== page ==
Another thing that really draws your attention are the electrical wires strung in all different angles. The town is like a labrynth of wires. The power goes out in Kathmandu so frequently that the locals don't even bat an eye when it happens. In the tourist areas they all have generators so it isn't too disruptive. We would be lying if we didn't say it wears on you but that's all part of the experience. At least that's what we tell ourselves!
It's not everyday you have to move out of the way of a standing cow in the sidewalk.
Our three main goals of staying in Kathmandu were:
1). Work out details on our Everest Base Camp Trek.
2). Get our Indian visa.
3). Get additional pages sewn into our U.S. Passport. (more on this later)
Getting an Indian visa is not an easy task. It requires 3 separate visits to the Indian Embassy. On day one the security guard told us we could pay him to move ahead in line. Ahhh...there's the bribing we missed. Of course, Josh's interest was peeked so he paid the guard a little money and magically we were moved from 36th to 2nd in line. That saved us at least 3 hours. We had to wait a week before we could return for our second and third visits. (more on this later)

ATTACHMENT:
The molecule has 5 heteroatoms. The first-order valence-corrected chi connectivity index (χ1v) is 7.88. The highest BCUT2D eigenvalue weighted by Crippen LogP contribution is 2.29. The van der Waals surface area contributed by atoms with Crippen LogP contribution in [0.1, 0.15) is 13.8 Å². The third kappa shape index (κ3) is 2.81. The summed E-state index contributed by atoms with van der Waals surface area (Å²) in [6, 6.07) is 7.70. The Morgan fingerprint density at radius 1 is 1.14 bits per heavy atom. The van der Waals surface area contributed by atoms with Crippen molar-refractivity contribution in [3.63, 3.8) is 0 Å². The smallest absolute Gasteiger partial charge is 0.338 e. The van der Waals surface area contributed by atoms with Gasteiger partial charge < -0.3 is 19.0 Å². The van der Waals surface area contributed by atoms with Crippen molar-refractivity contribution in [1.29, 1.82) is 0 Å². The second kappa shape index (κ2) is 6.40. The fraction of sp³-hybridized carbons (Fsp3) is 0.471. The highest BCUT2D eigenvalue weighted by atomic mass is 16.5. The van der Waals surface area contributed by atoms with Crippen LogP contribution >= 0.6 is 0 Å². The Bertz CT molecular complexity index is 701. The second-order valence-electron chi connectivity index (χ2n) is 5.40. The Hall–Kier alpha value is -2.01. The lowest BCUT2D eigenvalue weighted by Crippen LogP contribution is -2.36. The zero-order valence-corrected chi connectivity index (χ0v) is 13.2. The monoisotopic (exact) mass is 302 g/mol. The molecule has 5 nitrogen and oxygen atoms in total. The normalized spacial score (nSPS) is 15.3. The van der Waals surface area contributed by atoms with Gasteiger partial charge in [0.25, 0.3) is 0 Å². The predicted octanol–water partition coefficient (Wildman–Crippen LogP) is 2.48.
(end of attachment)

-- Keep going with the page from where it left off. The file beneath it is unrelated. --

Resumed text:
Typical scene as we walked to and from the Indian Embassy.
As we walked back to our guesthouse, it happened...the straw that broke the camel's back finally occurred. Josh almost had a complete meltdown in the streets of Thamel. He could no longer endure the constant horn honking, hawking and spitting on the ground, almost getting run over from all directions, trash, dust, and pushy people. You name it, it happens in Kathmandu and he was fed up with it all. Leanne felt bad for him that we immediately booked a tour to Chitwan National Park for the following day. We normally don't book tours but desperate times call for desperate measures. The good thing about traveling as a couple is that we seem to take turns having mini meltdowns and luckily they always occur at different times from each other.
We took a bus to Chitwan National Park. We were told it would only be a 4 hour ride but it wound up being almost 7 hours.
Here are some scenes from our window: